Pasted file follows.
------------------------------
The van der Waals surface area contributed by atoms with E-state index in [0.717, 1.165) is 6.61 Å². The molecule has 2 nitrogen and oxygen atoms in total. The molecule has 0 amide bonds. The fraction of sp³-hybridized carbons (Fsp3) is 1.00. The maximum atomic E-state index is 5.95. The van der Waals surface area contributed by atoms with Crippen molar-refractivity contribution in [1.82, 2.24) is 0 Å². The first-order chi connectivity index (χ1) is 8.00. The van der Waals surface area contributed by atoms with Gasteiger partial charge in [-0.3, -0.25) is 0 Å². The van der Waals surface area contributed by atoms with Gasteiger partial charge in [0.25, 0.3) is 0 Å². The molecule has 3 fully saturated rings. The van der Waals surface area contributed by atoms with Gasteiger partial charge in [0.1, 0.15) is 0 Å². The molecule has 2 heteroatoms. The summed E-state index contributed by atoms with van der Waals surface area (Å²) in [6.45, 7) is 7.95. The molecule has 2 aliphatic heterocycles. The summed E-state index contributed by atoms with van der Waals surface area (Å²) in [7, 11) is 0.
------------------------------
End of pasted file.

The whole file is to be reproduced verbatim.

The van der Waals surface area contributed by atoms with E-state index in [0.717, 1.165) is 6.61 Å². The molecule has 2 nitrogen and oxygen atoms in total. The molecule has 0 amide bonds. The fraction of sp³-hybridized carbons (Fsp3) is 1.00. The maximum atomic E-state index is 5.95. The van der Waals surface area contributed by atoms with Crippen molar-refractivity contribution in [1.82, 2.24) is 0 Å². The first-order chi connectivity index (χ1) is 8.00. The van der Waals surface area contributed by atoms with Gasteiger partial charge in [-0.3, -0.25) is 0 Å². The van der Waals surface area contributed by atoms with Gasteiger partial charge in [0.25, 0.3) is 0 Å². The molecule has 3 fully saturated rings. The van der Waals surface area contributed by atoms with Gasteiger partial charge in [0.1, 0.15) is 0 Å². The molecule has 2 heteroatoms. The summed E-state index contributed by atoms with van der Waals surface area (Å²) in [6.45, 7) is 7.95. The molecule has 2 aliphatic heterocycles. The summed E-state index contributed by atoms with van der Waals surface area (Å²) in [7, 11) is 0.